Saturday, November 13, 2010

Photomerge 6 MPE65 shots into one

I have tried photomerging 3 or 4 images into one in CS3 before but I have never tried 6. Besides, all my previous photomergings were done in a single axis i.e. either X axis or Y axis. However, just yesterday I took a 6 images of a mating pair of assassin bugs in both X and Y directions with the intention of photomerging them.

Why photomerge? At its minimum magnification of 1:1, the MPE65 can only a rectangle of 22.2mm x 14.8mm. The female assassin bug in this shot was about 15mm long. With a male on top of her and a red ant prey, there was no way I could put them all in a 22.2mm x 14.8mm rectangle field of view. I had no other 1:1 macro lens like the Canon 100mm F2.8 L with me so shooting multiple shots for photomerging was my only option at that time.

Here is the photomerging outcome:
IMG_4897 merged copy

As explained in my previous photomerging tutorial, go to File - Automate - Photomerge, then browse and select the images you want merged. The rest is automatic!

Here are the 6 separate images i used for the photomerging. I put them all into one for the ease of display and explanation. The sequence in which I took the photos is: 1, 4, 5, 2, 3. But i am sure you can go 1, 2, 3, 6, 5, 4.

6 images

The automated part by CS3 is really easy. CS3 does all the work. It may not work sometimes. In that case, you will have to merge the images manually in CS3 if you still want to merge them.

The outcome won't always be perfect so you have to inspect the merged image. Here are a few tips:

1. check/unchecked the "eyes" to see where the mergings occur and see if the merging is seamlessly done.
The white area in each black box indicates the portion of the image where all the details are used as opposed to discarded in black area. Each individual white piece is like a piece of the complete jigsaw puzzle. Together, they will form the merged image below.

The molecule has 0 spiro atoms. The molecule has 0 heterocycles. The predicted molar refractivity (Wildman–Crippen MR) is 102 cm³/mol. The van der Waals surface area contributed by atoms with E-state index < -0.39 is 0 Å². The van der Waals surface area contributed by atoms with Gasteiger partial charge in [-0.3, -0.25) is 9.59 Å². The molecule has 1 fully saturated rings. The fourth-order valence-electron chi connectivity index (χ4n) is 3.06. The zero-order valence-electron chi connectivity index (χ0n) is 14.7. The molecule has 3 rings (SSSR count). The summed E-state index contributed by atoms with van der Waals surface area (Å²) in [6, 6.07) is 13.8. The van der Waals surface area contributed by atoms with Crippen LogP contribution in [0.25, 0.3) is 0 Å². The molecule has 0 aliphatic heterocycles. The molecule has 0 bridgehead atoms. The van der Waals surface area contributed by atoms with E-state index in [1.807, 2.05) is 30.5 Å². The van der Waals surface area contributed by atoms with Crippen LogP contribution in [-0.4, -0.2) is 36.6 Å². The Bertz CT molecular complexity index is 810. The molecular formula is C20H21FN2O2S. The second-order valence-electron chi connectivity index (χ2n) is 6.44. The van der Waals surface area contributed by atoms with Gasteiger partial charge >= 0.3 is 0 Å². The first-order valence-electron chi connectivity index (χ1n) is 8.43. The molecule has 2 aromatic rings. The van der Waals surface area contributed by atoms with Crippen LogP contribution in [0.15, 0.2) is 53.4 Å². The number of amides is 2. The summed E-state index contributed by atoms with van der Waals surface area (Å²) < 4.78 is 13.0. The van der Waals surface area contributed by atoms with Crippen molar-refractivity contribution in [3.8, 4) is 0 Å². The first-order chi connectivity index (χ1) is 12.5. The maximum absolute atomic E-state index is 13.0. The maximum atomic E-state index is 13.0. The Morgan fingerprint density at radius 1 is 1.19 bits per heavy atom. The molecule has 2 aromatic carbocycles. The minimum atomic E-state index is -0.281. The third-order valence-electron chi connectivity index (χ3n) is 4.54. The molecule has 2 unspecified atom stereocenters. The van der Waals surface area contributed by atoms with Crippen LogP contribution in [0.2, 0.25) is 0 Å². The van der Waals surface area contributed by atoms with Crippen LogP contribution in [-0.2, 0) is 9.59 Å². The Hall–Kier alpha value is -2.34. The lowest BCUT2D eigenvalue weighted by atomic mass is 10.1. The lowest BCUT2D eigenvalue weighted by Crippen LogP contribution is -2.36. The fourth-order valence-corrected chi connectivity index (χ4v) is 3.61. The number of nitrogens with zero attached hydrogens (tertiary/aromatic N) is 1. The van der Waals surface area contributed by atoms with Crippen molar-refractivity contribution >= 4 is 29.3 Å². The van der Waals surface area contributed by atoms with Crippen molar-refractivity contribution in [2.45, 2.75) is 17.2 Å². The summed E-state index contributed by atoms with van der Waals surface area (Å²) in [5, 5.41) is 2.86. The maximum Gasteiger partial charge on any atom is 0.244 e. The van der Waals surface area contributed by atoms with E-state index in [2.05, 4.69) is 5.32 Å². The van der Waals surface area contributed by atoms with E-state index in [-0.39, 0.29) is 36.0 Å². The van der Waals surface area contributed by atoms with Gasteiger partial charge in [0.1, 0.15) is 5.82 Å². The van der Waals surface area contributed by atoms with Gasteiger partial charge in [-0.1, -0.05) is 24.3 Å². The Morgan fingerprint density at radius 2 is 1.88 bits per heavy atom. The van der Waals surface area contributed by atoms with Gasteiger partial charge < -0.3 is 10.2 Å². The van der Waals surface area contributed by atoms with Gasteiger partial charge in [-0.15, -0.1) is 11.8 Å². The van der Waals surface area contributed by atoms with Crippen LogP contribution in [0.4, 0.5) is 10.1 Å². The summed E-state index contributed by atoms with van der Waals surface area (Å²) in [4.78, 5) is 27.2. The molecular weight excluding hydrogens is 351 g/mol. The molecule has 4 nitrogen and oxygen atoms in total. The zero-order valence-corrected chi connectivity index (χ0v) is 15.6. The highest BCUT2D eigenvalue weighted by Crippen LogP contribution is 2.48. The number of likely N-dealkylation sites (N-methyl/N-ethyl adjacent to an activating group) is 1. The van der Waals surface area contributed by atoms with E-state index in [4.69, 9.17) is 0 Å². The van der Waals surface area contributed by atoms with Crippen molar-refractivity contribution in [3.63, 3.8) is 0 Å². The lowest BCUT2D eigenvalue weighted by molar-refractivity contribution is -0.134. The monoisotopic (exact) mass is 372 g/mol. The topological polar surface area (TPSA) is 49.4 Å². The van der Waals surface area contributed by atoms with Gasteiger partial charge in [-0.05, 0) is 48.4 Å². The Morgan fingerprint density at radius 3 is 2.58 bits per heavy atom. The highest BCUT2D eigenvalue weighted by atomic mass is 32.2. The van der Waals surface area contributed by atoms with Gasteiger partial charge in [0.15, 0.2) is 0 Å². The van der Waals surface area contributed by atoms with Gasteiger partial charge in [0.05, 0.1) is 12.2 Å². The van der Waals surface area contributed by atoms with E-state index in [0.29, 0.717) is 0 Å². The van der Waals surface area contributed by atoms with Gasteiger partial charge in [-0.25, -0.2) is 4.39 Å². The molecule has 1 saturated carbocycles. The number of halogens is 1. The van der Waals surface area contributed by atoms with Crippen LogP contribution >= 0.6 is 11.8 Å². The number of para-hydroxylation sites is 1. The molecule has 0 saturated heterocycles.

2. This is the outcome before some cloning/repair works were done.
photomerged 21

The two red circles on the red ant's legs: as you could see in image 4 and 5, the female assassin bug's left front leg has moved, and so was the red ant's legs. Yes, it's all the pervert, voyeur,  little ant's fault :D.  A bit of repair work was needed. I opened up Image #4 and paste it onto the Merged Image, then reduce the opacity to 50% and align the two images as accurately as I could by zooming in to at least 100%, then adjust the opacity back to 100%, then layer mask, and brush tool - exactly similar to how you would do manual focus stacking as elaborated in Manual focus stack for more DOF in CS3.

3. Sweet, we are almost done. Only one more red circle to take care of. That's the one on the male assassin bug's left hind leg. You probably can't see it clearly but I could in the full size image. It was too sharp, too "in-focus" when that area should be slightly out of focus! I used the "Blur" tool to blur out that area.

4. Crop the image and clone in the missing part of the leaf in bottom right corner and clone in the background around all the four edges.

5. Done.


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